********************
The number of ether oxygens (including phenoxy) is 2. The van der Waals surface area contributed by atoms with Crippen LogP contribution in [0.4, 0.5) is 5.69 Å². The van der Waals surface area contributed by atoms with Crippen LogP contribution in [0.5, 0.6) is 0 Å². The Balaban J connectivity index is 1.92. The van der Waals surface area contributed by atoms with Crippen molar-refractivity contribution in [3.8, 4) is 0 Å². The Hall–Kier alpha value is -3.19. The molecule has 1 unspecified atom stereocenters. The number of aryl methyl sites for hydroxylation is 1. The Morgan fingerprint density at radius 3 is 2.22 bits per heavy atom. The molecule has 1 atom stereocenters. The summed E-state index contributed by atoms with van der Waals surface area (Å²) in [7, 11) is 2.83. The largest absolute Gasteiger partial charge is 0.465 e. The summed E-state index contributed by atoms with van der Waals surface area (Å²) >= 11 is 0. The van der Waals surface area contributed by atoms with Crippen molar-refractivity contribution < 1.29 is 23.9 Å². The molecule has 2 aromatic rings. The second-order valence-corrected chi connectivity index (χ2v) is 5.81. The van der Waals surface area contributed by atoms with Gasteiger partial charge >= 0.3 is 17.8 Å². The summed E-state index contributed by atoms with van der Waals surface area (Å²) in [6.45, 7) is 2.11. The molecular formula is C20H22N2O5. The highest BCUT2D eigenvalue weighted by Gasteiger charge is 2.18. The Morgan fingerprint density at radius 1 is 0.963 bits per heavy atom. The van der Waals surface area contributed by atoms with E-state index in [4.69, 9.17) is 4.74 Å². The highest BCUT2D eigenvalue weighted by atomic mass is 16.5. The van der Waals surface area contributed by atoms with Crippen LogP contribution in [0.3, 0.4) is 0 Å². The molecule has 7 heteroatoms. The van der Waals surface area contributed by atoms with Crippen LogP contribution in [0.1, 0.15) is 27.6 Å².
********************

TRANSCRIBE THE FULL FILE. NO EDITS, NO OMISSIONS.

The number of ether oxygens (including phenoxy) is 2. The van der Waals surface area contributed by atoms with Crippen LogP contribution in [0.4, 0.5) is 5.69 Å². The van der Waals surface area contributed by atoms with Crippen LogP contribution in [0.5, 0.6) is 0 Å². The Balaban J connectivity index is 1.92. The van der Waals surface area contributed by atoms with Crippen molar-refractivity contribution in [3.8, 4) is 0 Å². The Hall–Kier alpha value is -3.19. The molecule has 1 unspecified atom stereocenters. The number of aryl methyl sites for hydroxylation is 1. The Morgan fingerprint density at radius 3 is 2.22 bits per heavy atom. The molecule has 1 atom stereocenters. The summed E-state index contributed by atoms with van der Waals surface area (Å²) in [7, 11) is 2.83. The largest absolute Gasteiger partial charge is 0.465 e. The summed E-state index contributed by atoms with van der Waals surface area (Å²) >= 11 is 0. The van der Waals surface area contributed by atoms with Crippen molar-refractivity contribution < 1.29 is 23.9 Å². The molecule has 2 aromatic rings. The second-order valence-corrected chi connectivity index (χ2v) is 5.81. The van der Waals surface area contributed by atoms with Gasteiger partial charge >= 0.3 is 17.8 Å². The summed E-state index contributed by atoms with van der Waals surface area (Å²) in [6.45, 7) is 2.11. The molecular formula is C20H22N2O5. The highest BCUT2D eigenvalue weighted by Gasteiger charge is 2.18. The Morgan fingerprint density at radius 1 is 0.963 bits per heavy atom. The van der Waals surface area contributed by atoms with E-state index in [4.69, 9.17) is 4.74 Å². The highest BCUT2D eigenvalue weighted by atomic mass is 16.5. The van der Waals surface area contributed by atoms with Crippen LogP contribution in [0.3, 0.4) is 0 Å². The molecule has 7 heteroatoms. The van der Waals surface area contributed by atoms with Crippen LogP contribution in [0.1, 0.15) is 27.6 Å².